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Free Content Inhaled corticosteroid therapy for patients with persistent asthma: Learnings from studies of inhaled budesonide

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Abstract:

Inhaled corticosteroids (ICSs) are recommended for patients with asthma who use a short-acting 2-adrenergic agonist more than twice weekly—a key indicator of disease persistency. Much knowledge about the long-term benefits of ICSs in persistent asthma stems from studies of the ICS budesonide, which have shaped current asthma guidelines. Results of the 3-year double-blind phase of the inhaled Steroid Treatment As Regular Therapy study indicated that early ICS treatment improves impairment and reduces future risk of severe exacerbations by 44% in adults and children with ICS-naive, recent-onset persistent asthma. These benefits were maintained or improved during the 2-year open-label phase; however, the benefit of very early versus later introduction of ICS treatment on pulmonary function could not be established. Similarly, in the Childhood Asthma Management Program (CAMP) study, ICS treatment did not alter the progression of asthma. The CAMP study, however, highlighted the need for continued daily ICS treatment, thus providing evidence for the new asthma guidelines' focus on improving asthma control versus altering natural history. In patients not controlled on daily ICSs alone, the Oxis and Pulmicort Turbuhaler in the Management of Asthma (OPTIMA) and Formoterol And Corticosteroids Establishing Therapy (FACET) studies of budesonide showed benefit of ICS combination therapy with a long-acting beta2-adrenergic agonist (LABA). Taken together, these studies show the efficacy of daily ICS therapy in patients with mild to moderate persistent asthma, support the benefits of initiating ICSs early and continuing treatment, and underscore the need to increase to ICS/LABA in those uncontrolled on ICS alone.

Keywords: Asthma control; budesonide; combination therapy; formoterol; inhaled corticosteroids; long-acting beta2-adrenergic agonist; mild persistent asthma; single-controller therapy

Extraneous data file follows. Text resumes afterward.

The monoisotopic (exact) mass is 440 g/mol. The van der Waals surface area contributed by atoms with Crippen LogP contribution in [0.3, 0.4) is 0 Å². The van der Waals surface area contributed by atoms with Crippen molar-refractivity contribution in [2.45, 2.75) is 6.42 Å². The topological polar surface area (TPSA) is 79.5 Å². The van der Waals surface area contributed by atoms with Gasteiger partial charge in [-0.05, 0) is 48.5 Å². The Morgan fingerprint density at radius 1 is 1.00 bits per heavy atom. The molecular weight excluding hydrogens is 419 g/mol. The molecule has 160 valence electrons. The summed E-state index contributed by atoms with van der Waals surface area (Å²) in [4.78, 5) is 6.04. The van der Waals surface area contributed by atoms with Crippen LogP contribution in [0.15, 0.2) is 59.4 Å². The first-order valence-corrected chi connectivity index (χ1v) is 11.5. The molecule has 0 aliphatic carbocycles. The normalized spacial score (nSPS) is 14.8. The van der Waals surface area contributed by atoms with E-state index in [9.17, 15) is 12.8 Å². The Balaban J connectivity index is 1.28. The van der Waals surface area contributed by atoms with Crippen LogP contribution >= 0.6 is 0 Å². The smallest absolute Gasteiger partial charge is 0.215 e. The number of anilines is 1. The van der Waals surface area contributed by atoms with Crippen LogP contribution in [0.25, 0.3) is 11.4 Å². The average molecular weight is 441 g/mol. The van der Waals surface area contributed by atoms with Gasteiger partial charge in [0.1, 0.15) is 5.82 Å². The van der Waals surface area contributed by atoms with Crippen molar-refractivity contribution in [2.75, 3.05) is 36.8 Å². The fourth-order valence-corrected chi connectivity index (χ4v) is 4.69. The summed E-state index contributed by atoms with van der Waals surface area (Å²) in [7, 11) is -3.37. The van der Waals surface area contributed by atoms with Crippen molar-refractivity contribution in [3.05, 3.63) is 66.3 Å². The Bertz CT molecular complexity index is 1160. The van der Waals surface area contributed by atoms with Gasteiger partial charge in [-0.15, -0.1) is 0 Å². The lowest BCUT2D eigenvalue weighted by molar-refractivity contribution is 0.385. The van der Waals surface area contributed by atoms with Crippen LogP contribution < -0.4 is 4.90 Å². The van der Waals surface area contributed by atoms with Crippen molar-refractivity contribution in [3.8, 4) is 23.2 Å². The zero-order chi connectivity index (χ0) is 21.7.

Document Type: Research Article

DOI: https://doi.org/10.2500/aap.2009.30.3201

Affiliations: Capital Allergy and Respiratory Disease Center, Sacramento, California, USA. bchipps@capitalallergy.com

Publication date: 2009-05-01

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  • Allergy and Asthma Proceedings is a peer reviewed publication dedicated to distributing timely scientific research regarding advancements in the knowledge and practice of allergy, asthma and immunology. Its primary readership consists of allergists and pulmonologists.

    The goal of the Proceedings is to publish articles with a predominantly clinical focus which directly impact quality of care for patients with allergic disease and asthma.

    Featured topics include asthma, rhinitis, sinusitis, food allergies, allergic skin diseases, diagnostic techniques, allergens, and treatment modalities. Published material includes peer-reviewed original research, clinical trials and review articles.

    Articles marked "F" offer free full text for personal noncommercial use only.

    The journal is indexed in Thomson Reuters Web of Science and Science Citation Index Expanded, plus the National Library of Medicine's PubMed service.
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